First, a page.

Costa Rican President-elect Rodrigo Chaves said Tuesday that his government would not ratify the Escazu Agreement that establishes protection for environmentalists.
The treaty was the first in the world to contain specific measures to protect the human rights of environmental defenders and Costa Rica had been the driving force behind it.
Outgoing President Carlos Alvarado had asked lawmakers to ratify the agreement, but Chaves said the treaty was unnecessary and could harm the economy.
“The private sector should be reassured that the Escazu Agreement is not on the government’s agenda,” the right-wing economist said at a press conference where he also announced several of his future ministers.
“I don’t think it would be beneficial for the country,” added the former World Bank official, who will take office on May 8.
Costa Rica, a regional leader in environmental protection, hosted the signing of the Escazu Agreement in 2018.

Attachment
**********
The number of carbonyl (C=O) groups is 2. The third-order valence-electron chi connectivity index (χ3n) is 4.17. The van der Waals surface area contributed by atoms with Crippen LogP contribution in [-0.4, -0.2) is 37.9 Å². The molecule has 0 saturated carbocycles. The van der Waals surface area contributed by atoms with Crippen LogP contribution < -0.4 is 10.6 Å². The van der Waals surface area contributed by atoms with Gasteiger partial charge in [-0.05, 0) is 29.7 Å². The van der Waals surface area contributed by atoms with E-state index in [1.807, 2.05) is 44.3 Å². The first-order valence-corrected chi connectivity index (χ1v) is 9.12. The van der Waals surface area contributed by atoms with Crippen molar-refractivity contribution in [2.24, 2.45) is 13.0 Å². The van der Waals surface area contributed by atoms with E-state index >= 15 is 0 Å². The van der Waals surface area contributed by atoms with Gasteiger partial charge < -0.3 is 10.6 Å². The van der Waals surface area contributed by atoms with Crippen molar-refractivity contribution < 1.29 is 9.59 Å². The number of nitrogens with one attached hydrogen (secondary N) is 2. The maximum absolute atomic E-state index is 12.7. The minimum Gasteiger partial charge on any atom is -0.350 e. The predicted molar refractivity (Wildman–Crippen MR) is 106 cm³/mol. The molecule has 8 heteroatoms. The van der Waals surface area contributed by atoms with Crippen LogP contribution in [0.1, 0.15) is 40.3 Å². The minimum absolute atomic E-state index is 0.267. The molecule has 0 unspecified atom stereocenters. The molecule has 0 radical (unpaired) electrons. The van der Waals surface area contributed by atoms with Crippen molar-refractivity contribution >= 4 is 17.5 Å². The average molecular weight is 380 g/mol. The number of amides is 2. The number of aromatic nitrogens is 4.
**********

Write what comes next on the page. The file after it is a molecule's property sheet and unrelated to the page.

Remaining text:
In addition to protections for campaigners, the treaty also guarantees public involvement in the environmental decision-making processes, especially those that may impact health.
But with the economy struggling, Chaves termed it “worrying” that the agreement could “delay (investment projects) in an unjustified and possibly arbitrary way.”
The treaty has been signed by 24 countries and ratified by half of them, which guarantees its validity despite Costa Rica’s now-likely lack of ratification.
Chaves also said the treaty was superfluous.
“Our legislation already includes everything in the Escazu Agreement,” he said.